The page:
So here’s a recap of my project process:

  1. Create a to-do to start the process – on a Post-it of course.
  2. Outline the process for the project on a large piece of paper.
  3. Once a plan is determined, then the technology comes into play – creating meeting re-caps, spreadsheets, and saving all materials to shared folders for everyone’s reference.

 Could there be a better way to do this?  I’m open to suggestions. Just don’t take away my Post-its.

 

.cb

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Deadlines: A Necessary Evil?

Deadlines. Tenseness. Racing Thoughts. Tasks. Projects. Deadlines.

Once my arch enemy, the deadline is now one of my dearest friends. Not that I had ever really known my enemy. If I had, I would have saved myself a lot of unnecessary dread and stress. While I can’t guarantee anything, I firmly believe that once you appreciate the benefits of deadlines, you’ll actually volunteer one when no one even asks. Here’s why:

  1. They establish personal time-lines. Think of it this way… personal time-lines guarantee something: that you’ll finish a project or task in the foreseeable future. Now, when you haven’t even begun that project or task, this can be a little intimidating, especially if that job is complicated with many sub-tasks.  The key is to break up your project into do-able actions and establish a time-line for each. Use the mini-deadlines to build up to your ultimate goal.
  2. Deadlines hold others accountable. If your project depends on other individuals, teams, or external vendors, do yourself a service: request a deadline that they agree to meet. This reduces the stress you’ll feel when your project is held up by circumstances that you feel are out of your control. If someone can’t meet the deadline that you were promised and it threatens your ability to meet the deadline that you promised, be proactive and schedule a call or meeting to identify prohibiting factors. Establish a new ETA along with expectations if that ETA is not reached.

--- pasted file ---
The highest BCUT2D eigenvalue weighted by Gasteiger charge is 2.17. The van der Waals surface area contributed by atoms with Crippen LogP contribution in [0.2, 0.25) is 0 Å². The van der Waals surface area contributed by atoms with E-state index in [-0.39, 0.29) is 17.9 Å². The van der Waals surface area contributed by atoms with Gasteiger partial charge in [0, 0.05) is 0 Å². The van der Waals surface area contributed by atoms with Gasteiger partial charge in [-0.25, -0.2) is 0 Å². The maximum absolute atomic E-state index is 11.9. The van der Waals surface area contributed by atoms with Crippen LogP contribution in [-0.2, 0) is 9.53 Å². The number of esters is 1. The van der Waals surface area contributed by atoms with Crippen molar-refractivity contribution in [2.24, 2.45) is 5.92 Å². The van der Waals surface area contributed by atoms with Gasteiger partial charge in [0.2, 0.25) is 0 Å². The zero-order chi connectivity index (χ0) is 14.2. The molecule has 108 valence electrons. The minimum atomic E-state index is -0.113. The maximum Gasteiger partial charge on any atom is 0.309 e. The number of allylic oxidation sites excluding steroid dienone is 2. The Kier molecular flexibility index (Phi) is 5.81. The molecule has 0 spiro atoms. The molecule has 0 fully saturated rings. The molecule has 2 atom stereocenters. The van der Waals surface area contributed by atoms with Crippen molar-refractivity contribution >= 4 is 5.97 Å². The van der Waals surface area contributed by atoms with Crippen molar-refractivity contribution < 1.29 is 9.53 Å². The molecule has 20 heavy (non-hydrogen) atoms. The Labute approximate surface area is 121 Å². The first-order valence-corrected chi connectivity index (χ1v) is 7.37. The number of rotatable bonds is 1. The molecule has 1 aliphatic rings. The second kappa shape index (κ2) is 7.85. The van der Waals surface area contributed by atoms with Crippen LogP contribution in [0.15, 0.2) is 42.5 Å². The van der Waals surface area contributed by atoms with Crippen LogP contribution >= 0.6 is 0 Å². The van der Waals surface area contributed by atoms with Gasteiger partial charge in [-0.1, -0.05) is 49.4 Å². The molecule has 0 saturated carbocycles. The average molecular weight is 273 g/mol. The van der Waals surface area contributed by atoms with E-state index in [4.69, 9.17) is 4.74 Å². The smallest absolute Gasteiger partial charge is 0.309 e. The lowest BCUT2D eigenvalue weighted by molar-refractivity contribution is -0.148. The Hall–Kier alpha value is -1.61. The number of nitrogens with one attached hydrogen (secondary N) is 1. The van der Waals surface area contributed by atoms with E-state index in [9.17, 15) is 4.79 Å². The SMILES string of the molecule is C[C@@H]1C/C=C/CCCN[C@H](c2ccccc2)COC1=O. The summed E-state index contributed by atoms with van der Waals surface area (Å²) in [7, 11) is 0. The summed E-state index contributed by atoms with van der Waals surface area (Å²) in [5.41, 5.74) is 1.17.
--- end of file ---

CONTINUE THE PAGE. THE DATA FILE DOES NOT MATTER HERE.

3. Deadlines help you stay on task. If you work in an environment in which your supervisor establishes certain deadlines for you, volunteering your own deadlines or establishing mutual deadlines can work strides towards giving you a more manageable workload. Mark Forster writes about this beautifully and gives step-by-step pointers in his post, The Problem with Deadlines in his blog, “Get Everything Done”. If you can keep a big-picture understanding of the responsibilities that are yours to complete, the date you’re expected to complete them by, and the resources that are required from third parties in order for you to deliver upon that deadline, and then communicate your overall workload effectively, you’ll virtually guarantee yourself a reduced stress environment. Your projects will be organized; your resources less strained. 
  4. They can (and should) be dynamic. If you can reach all of your deadlines on  the date that they were originally set, kudos to you. But if you work in a dynamic industry or company that innovates change on a daily basis, priorities can come up that require immediate attention. When that happens, acknowledge that priority, determine how much effort it will take and redefine the deadlines for projects of lesser priority until you have reconstructed a realistic workload. Don’t forget to account for the unexpected.
  5. They establish do-ability. A very professional term, I know. Make sure you proactively communicate your deadlines to your team leader. If they question the date you’ve set, chat about the project’s needs. Now both of you are accountable for prioritizing your projects and you can free yourself of the pressure of meeting deadlines that you can’t possibly meet. If you’re skeptical about how receptive your team leader will be, setting your own ETAs establishes your seriousness about a project, ambition, and organizational abilities. It’s also possible that your team leader can help speed up the process. Finally, it shows that you care and gives you a chance to communicate your efforts on priority projects. And you deserve that recognition.

Deadlines. Relaxation. Organization. Tasks. Projects. Deadlines.

-JV